Save AutoHotkey Script Settings in Your Windows Registry

While You Can Use an External File to Save Your Script Defaults, You Can Also Call-on the Windows Registry to Store App Settings

In most cases, I’ve used a separate file (text or INI) to save settings. While this works well, it requires the creation and tracking of that independent file. For the script to read the settings, it must know where to locate that file. But, if you want to save script settings without the baggage of that extra file, then consider using your Windows Registry.

You’ll find a few advantages to maintaining your script settings in the Windows Registry:

  1. Unlike a separate settings file, you don’t need to keep track of the Windows Registry’s location—it never moves. Regardless of where you locate your AutoHotkey script on your computer, you will always find its settings in the exact same place.
  2. You won’t accidentally lose your settings by manually deleting what may seem like an extra file in Windows File Explorer.
  3. Your settings remain semi-hidden from public view in a semi-permanent form.

This approach to storing your script defaults deep inside the recesses of Windows adds an air of mystery to your apps—especially if you compile them into EXE files. Continue reading

Advertisements

Pressing GUI Buttons with a Single Keystroke (AutoHotkey Tip)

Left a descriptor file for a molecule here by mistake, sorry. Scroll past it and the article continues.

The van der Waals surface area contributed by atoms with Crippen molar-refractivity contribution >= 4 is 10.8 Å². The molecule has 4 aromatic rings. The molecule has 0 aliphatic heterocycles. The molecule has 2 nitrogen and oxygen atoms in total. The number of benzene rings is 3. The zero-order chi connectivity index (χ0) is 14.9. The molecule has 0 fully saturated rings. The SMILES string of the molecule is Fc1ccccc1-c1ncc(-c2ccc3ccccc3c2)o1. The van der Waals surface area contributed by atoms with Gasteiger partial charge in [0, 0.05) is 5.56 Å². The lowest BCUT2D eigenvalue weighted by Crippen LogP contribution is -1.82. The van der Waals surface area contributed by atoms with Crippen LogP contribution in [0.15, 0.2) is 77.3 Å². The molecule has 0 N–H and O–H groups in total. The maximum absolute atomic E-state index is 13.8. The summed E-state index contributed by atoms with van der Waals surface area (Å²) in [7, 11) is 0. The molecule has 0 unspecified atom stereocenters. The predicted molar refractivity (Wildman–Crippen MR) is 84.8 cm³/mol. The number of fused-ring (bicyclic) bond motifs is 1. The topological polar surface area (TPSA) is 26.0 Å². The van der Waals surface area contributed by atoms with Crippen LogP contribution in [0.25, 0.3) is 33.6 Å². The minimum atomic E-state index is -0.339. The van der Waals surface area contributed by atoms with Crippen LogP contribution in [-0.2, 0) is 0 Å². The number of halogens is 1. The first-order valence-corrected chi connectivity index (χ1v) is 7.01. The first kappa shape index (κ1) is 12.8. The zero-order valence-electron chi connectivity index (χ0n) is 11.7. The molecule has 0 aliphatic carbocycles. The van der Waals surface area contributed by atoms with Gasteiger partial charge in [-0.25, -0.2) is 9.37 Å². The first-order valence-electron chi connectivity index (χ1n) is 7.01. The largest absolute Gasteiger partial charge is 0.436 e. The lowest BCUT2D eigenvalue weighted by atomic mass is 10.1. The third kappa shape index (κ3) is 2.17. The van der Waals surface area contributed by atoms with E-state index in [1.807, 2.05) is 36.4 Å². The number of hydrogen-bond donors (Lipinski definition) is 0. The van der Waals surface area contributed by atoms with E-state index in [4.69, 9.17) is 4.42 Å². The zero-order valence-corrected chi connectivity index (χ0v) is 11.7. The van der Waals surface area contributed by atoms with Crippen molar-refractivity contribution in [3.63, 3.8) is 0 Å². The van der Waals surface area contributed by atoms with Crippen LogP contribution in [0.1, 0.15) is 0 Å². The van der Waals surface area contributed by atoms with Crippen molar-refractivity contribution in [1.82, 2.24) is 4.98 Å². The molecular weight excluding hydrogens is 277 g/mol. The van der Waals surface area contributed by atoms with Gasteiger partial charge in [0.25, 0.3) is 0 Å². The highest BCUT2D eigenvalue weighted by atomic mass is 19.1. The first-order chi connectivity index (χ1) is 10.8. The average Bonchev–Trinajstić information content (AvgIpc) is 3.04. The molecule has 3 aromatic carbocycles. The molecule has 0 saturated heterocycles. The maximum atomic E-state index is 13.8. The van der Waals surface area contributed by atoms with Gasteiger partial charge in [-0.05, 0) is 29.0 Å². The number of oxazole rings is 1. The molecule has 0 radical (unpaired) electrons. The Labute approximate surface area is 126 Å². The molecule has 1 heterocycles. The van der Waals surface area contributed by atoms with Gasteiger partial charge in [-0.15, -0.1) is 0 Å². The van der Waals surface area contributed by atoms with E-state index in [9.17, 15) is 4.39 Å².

Sometimes We Find It Easier to Hit a Key Rather Than Click a Button

An AutoHotkey forum user posted a question about using Hotkeys to activate buttons in a GUI window. He wanted to hit the numbers 1, 2, 3, or 4, rather than clicking the individual buttons—but only for the active GUI window.

hotkeycover200While I discuss similar isolation of Hotkeys to specific active windows in my Hotkeys book, this blog provided another opportunity to show how to add more functionality to your GUIs without infringing upon other programs or Hotkeys. I attempted to make the script as simple as possible by using a number of AutoHotkey tricks. Continue reading

Use the Ternary Operator to Create Conditional Case Statements or Switches (AutoHotkey Tip)

While AutoHotkey Does Not Include a Conditional Case Statement, You Can Build Your Own Using the Ternary Operator

Many programming languages include Case statements which act in a manner to similar a series of If…Else If…Else statements in an abbreviated form. The simplicity of the structure provides the primary benefit of offering a series of options in semi-list form Continue reading

Swapping Variable Values (Beginning AutoHotkey Tip)

Rather Than Rewriting Code, Sometimes You’ll Find It Easier to Swap Variable Values

You may not need to use this technique very often but when you do, it can save you a lot of time.

Calculating Years, Months, Days Problem

I wrote the HowLong(FromDay,ToDay) function to calculate the difference between two dates in years, months, and days. The way the function operates it starts at the first date (FromDay) and works its way forward to the second date (ToDay). If the first date occurs after the second date, the function yields bad results.